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Suppose $f : \mathbb{R} \rightarrow \mathbb{R}^n$ is a real analytic function on $(a, \infty)$. I have two questions:

  1. Suppose $||f(x)|| \rightarrow \infty$ as $x \rightarrow \infty$. I know without further conditions $f$ can be not injective (for e.g. take $f(x) = x + 2 \sin(x)$ for $n=1$). I want to know if any generic conditions are known such that $f$ is eventually injective (meaning that there exists $b > a$ s.t $f$ is injective on $(b, \infty)$.

  2. Suppose $f(x)$ converges as $x \rightarrow \infty$, and $(\partial^m f / \partial x^m)(x) \rightarrow 0$ as $x \rightarrow \infty$, for all $m \geq 1$. Again without further conditions $f$ is not eventually injective (for e.g. $f(x) = e^{-x} \sin (x)$ shows it is not true generically). So again my question is whether there are some simple conditions known that makes $f$ eventually injective.

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    $\begingroup$ In 1, with "cannot be injective" you presumably mean "can be not injective". Your counterexample also doesn't work since $|x\sin(x)|$ doesn't tend to infinity. However, $f(x)=x+2\sin x$ will work for that. $\endgroup$
    – Wojowu
    Jul 1 '20 at 16:34
  • $\begingroup$ Thanks @Wojowu. Updated the question. $\endgroup$ Jul 1 '20 at 17:13
  • $\begingroup$ If $n>1$, injectivity would be generic. For n=1, monotonicity seems to be what you are looking for. $\endgroup$ Jul 1 '20 at 17:37
  • $\begingroup$ @MichaelRenardy I myself would expect injectivity to be generic for $n>2$, but not for $n=2$, by analogy with random paths. I don't know of a way to formalize this statement though, especially if we condition that the functions tend to infinity. Do you have any reason (be it informal) to expect injectivity for $n=2$? $\endgroup$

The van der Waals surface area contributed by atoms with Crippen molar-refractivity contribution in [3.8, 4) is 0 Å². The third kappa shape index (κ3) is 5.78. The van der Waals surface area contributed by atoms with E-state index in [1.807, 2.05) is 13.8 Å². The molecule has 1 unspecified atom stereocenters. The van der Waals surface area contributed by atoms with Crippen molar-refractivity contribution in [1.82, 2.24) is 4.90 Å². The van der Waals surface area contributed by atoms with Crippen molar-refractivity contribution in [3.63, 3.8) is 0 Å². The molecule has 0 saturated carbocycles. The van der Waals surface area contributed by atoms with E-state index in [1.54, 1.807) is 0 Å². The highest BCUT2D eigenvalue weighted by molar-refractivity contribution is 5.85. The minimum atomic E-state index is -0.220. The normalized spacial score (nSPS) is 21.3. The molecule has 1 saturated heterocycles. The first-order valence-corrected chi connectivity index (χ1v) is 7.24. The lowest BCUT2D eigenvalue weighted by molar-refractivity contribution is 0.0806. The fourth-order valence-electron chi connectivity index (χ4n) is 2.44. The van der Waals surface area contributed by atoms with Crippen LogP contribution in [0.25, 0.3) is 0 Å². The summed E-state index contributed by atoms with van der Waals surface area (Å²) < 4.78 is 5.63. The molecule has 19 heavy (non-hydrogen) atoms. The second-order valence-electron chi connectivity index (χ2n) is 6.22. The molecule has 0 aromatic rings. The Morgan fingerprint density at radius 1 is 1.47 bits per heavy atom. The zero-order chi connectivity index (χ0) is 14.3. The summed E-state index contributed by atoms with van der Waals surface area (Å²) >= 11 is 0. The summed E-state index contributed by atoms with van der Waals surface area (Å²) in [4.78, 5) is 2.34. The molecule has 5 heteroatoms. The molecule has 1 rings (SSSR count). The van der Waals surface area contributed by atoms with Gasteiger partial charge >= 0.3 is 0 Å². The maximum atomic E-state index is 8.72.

– Wojowu
    Jul 1 '20 at 17:47
  • $\begingroup$ It can't be generically injective for $n=2$, e.g. we can force $f$ to be non-injective by requiring $|f(x) - g(x)| < 1/3$ for $-\pi \le x \le \pi$, where $g(x) = [\sin(x),\sin(2x)]$. $\endgroup$ Jul 1 '20 at 19:38
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For $n=1$, such simple (non-tautological) conditions do not exist, because real-analytic functions can mimic any $C^1$ functions in terms of their monotonicity patterns and the limit value at $\infty-$, simultaneously. So, the real-analyticity condition does not help at all; it is far from any kind of a rigidity condition.

Indeed, for any $a\in\mathbb R$, take any $C^1$ function $g\colon[a,\infty)\to\mathbb R$ such that $\exists\ g(\infty-)\in[-\infty,\infty]$ and for some increasing to $\infty$ sequence $(x_j)$ in $[a,\infty)$ we have $(-1)^j g'(x_j)>0$ for all $j$. Extend $g$ to a $C^1$ function on $\mathbb R$ and denote the extension still by $g$.

Take now any continuous function $h\colon\mathbb R\to(0,\infty)$ such that $h(x_j)<|g'(x_j)|$ for all $j$ and $h(\infty-)=0$. Then, according to a theorem by Whitney (see e.g. the first paragraph of this paper), there is a real-analytic function $f\colon\mathbb R\to\mathbb R$ such that $|f-g|+|f'-g'|\le h$ and hence $f(\infty-)=g(\infty-)$ and $(-1)^j f'(x_j)>0$ for all $j$ -- so that the real-analytic function $f$ indeed mimics the monotonicity pattern of the $C^1$ function $g$ and has the same limit value at $\infty-$.

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